def get_huggingface_models(
    path: Optional[str] = None, query_params: Optional[dict] = None
) -> dict:
    """Tool that calls GET on <*> apis. Valid params include "search":"search", "author":"author", "filter":"filter" and "sort":"sort"."""
    base_url = "<>"
    headers = {"authorization": f"Bearer {API_KEY}"}
    result = requests.get(base_url + (path or ""), params=query_params, headers=headers)
    return result.json()

get_huggingface_models_tool = StructuredTool.from_function(get_huggingface_models)
models ={"query_params": {"search": "gpt-j"}})

Behind the scenes, this infers the args_schema from the function’s signature. This is used tell the agent that it can provide query parameters to search as well as a path parameter to call other child endpoints.

If you want more control over the tool definition, you can subclass the BaseTool directly. For instance, maybe you want the api key to be loaded automatically from the environment variables.

from typing import Optional, Type

import aiohttp
import requests

from langchain.callbacks.manager import (
from import BaseTool
from pydantic import BaseModel, BaseSettings, Field

class GetHuggingFaceModelsToolSchema(BaseModel):
    path: str = Field(default="", description="the api path")
    query_params: Optional[dict] = Field(
        default=None, description="Optional search parameters"

class GetHuggingFaceModelsTool(BaseTool, BaseSettings):
    """My custom tool."""

    name: str = "get_huggingface_models"
    description: str = """Tool that calls GET on <*> apis. Valid params include "search":"search", "author":"author", "filter":"filter" and "sort":"sort"."""
    args_schema: Type[GetHuggingFaceModelsToolSchema] = GetHuggingFaceModelsToolSchema
    base_url: str = "<>"
    api_key: str = Field(..., env="HUGGINGFACE_API_KEY")

    def _headers(self) -> dict:
        return {"authorization": f"Bearer {self.api_key}"}

    def _run(
        path: str = "",
        query_params: Optional[dict] = None,
        run_manager: Optional[CallbackManagerForToolRun] = None,
    ) -> dict:
        """Run the tool"""
        result = requests.get(
            self.base_url + path, params=query_params, headers=self._headers
        return result.json()

    async def _arun(
        path: str = "",
        query_params: Optional[dict] = None,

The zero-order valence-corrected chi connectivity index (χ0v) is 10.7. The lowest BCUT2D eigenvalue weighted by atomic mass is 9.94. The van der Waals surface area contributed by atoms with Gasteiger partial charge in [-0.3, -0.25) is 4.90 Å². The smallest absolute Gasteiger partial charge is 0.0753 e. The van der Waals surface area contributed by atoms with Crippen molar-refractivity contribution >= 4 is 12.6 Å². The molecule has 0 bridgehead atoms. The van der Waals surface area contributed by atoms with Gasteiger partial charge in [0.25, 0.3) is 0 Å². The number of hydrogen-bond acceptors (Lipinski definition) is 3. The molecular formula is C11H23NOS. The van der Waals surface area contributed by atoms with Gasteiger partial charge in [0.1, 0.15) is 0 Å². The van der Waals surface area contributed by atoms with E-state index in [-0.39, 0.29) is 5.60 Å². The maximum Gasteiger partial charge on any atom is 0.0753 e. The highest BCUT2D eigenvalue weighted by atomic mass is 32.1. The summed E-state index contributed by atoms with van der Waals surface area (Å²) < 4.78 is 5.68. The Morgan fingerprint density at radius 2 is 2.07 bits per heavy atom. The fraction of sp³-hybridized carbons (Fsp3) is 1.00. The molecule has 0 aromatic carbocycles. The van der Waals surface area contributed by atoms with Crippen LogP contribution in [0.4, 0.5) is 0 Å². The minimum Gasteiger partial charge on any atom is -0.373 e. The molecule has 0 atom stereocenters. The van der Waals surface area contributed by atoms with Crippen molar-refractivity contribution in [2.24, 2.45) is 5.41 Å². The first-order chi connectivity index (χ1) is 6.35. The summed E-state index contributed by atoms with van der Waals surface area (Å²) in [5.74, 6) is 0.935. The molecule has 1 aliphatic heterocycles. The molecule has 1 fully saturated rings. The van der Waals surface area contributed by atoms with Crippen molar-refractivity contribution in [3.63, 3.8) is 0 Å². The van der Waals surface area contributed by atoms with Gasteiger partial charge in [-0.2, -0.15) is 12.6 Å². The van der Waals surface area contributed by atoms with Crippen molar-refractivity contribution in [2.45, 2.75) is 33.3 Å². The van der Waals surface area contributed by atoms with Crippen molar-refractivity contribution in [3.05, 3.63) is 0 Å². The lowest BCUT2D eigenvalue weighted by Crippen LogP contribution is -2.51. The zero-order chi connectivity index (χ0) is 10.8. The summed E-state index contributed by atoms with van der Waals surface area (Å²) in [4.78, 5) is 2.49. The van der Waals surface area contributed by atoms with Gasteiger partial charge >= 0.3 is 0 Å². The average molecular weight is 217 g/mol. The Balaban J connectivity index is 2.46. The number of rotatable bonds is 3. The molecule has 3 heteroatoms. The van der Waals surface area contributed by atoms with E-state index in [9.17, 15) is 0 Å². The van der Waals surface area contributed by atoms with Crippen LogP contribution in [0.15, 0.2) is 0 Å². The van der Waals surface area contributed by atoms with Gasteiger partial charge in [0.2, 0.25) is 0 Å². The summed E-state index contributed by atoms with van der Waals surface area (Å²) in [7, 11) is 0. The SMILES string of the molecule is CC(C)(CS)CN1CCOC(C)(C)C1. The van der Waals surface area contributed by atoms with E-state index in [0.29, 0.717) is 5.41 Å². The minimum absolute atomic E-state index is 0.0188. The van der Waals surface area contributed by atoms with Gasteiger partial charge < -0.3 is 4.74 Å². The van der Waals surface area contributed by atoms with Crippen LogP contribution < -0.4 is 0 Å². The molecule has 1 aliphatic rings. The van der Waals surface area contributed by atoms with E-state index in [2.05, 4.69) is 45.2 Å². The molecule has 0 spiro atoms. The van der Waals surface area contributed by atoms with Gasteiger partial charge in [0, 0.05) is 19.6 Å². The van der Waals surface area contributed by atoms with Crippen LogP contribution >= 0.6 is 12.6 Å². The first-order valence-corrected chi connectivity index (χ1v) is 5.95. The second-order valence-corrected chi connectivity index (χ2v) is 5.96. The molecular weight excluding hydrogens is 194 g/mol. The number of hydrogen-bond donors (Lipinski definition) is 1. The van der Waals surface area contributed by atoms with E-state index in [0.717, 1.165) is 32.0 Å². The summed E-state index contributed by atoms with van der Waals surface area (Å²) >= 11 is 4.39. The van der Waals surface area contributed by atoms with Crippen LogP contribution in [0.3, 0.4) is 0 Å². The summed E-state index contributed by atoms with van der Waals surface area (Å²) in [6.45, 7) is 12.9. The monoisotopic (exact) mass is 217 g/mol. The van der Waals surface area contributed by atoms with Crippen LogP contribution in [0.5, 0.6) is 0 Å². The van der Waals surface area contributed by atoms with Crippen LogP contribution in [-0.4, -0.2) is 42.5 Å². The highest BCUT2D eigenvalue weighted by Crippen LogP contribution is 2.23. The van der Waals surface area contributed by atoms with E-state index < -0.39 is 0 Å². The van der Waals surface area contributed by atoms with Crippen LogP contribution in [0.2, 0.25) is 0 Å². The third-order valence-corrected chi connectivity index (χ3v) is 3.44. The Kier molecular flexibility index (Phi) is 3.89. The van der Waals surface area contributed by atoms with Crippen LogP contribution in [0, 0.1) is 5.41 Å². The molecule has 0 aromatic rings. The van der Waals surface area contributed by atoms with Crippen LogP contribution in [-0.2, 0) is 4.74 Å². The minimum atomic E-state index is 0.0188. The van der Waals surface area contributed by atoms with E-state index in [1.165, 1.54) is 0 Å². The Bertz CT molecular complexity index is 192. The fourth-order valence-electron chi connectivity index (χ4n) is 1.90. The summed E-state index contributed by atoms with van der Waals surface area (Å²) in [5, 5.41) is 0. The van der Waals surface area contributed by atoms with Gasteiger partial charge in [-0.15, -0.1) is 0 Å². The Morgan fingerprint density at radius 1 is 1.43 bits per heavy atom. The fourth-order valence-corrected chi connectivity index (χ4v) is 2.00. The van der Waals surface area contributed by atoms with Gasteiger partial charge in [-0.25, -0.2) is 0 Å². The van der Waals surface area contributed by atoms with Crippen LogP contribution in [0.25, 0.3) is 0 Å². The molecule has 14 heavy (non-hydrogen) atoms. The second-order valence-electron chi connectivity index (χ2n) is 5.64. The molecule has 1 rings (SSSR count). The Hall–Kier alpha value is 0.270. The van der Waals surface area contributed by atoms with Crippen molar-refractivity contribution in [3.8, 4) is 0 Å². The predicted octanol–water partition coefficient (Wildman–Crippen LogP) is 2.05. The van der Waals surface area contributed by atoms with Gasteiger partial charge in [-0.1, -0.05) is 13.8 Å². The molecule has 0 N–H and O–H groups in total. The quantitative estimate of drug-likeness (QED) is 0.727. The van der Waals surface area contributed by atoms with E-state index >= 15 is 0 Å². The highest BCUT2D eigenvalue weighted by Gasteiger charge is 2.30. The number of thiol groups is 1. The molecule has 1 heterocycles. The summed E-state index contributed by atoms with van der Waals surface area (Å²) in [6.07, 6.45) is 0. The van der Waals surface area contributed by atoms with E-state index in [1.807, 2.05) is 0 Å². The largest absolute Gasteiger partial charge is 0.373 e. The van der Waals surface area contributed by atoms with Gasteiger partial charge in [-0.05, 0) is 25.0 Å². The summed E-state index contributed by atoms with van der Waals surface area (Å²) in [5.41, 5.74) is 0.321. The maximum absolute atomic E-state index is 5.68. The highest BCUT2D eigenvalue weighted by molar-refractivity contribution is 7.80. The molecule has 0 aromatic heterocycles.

run_manager: Optional[AsyncCallbackManagerForToolRun] = None,
    ) -> dict:
        """Run the tool asynchronously."""

        async with aiohttp.ClientSession() as session:
            async with session.get(
                self.base_url + path, params=query_params, headers=self._headers
            ) as response:
                return await response.json()

get_models_tool = GetHuggingFaceModelsTool()
models ={"query_params": {"search": "gpt-j"}})

How can I use Structured Tools?

We have added a new StructuredChatAgent that works natively with these structured tools. Please see this page for a walkthrough.

Due to limitations in the default prompts and output parsers of previous agents, they do not effectively work with structured tools without extra customization.

To get started, you can instantiate the structured chat agent executor using the following code snippet:

from langchain.agents import initialize_agent, AgentType
from langchain.chat_models import ChatAnthropic
tools = [] # Add any tools here
llm = ChatAnthropic(temperature=0) # or any other LLM
agent_chain = initialize_agent(tools, llm, agent=AgentType.STRUCTURED_CHAT_ZERO_SHOT_REACT_DESCRIPTION)

These tools are also compatible with the AutoGPT agent from langchain.experimental.


Q: Can I use structured tools with existing agents?

A: If your structured tool accepts one string argument: YES, it will still work with existing agents. However, structured tool with more than one argument are not directly compatible with the following agents without further customization:

  • zero-shot-react-description
  • react-docstore
  • self-ask-with-search
  • conversational-react-description
  • chat-zero-shot-react-description
  • chat-conversational-react-description

Q: Can I still create string Tools?

A: You can still use the Tool constructor and @tool decorators to define simple string tools. Tools that inherit from the BaseTool class and accept a single string argument will still be treated as string tools.

Q: Can I use previously defined string BaseTool's with new agents built for StructuredTool’s

A: Yes! Structured tools don’t require new agent executors, and older tools are forwards compatible. The original Tool class shares the same base class as the StructuredTool , which is another way of saying your tools should work out of the box.

Tools that expect json serialized string inputs may require some modifications to interoperate with the output parser of newer agents, or they can be updated to the new format, which should offer better support for more complex interfaces.